BA: We call it rolling the red carpet out. We’re not just a lighting manufacturer. First and foremost, we are an engineering firm. Everything you see designed in-house, we are the manufacturer, the OEM [original equipment manufacturer]. If you want to test, we encourage it. And just let the plants be the judge. The plants will always tell the truth. But with that was bringing on people with expertise that we didn’t have. So, our horticultural team, completely brought on by us from guys who have used our technology in commercial settings. Greenhouses, vertical grows, single tier, grown against HPS, other LEDs and other guys who have basically collected all the data on how they were so successful without units. We brought those guys on and made them our in-house horticulture team. They will go out and spend days if not weeks with clients, depending on how fast they need to learn how to use the system or if there’s any issues that they do have. They will mitigate problems, write SOPs, and they’ll kind of hold their hand through that first harvest. That’s been a huge one for us because maybe 90% of our guys knock it out of the park [the] first time they set up the lights. But for those 10%, we don’t want that 10% to fall behind if we can help even 10% or 1%. It’s a win for us. And like Brett said, their success is ours. And we don’t want anyone to have a bad story with us. Our integrity is everything, so really kind of going above and beyond. Whether it be engineers or horticulturists, plant physiologists, we got your back.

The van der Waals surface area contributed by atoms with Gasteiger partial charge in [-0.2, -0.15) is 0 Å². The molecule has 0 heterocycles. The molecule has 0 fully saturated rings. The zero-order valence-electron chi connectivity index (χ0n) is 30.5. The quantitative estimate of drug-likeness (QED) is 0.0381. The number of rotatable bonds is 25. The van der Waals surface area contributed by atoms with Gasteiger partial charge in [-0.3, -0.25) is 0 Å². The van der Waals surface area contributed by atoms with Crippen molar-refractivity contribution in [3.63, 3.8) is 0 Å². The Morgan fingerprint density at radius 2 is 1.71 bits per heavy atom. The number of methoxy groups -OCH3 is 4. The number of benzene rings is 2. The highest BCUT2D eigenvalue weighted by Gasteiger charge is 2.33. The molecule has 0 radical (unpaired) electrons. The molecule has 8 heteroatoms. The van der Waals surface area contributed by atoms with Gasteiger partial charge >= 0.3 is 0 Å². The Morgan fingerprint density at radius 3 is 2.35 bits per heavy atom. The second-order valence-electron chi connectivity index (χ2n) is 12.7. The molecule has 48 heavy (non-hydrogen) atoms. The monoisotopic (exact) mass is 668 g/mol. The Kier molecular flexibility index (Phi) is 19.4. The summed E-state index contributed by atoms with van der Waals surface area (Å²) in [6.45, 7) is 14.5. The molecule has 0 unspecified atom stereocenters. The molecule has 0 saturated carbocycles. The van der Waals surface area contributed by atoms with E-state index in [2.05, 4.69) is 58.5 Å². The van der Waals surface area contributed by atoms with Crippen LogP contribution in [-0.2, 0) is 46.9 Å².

Because in the end, their success is our success. And so, we really pride ourselves in growing slow as a company as far as making sure we are taking on clients that we can provide value to and that won’t just be washed down the proverbial sink.

LW: How do you guys continue to stay on the leading edge with new lights?

BA: We’ve built lights for propagation, veg, mothers, early flower. We’ve tested spectrums for every clone, tissue cuts. We’ve made lights for everything. It’s providing value, whether it be our technology, our team, our knowledge. That’s what we really strive for is educating the masses.

LW: Did you guys ever see Vegas turning into the market it is now? What were some of those signs that you knew?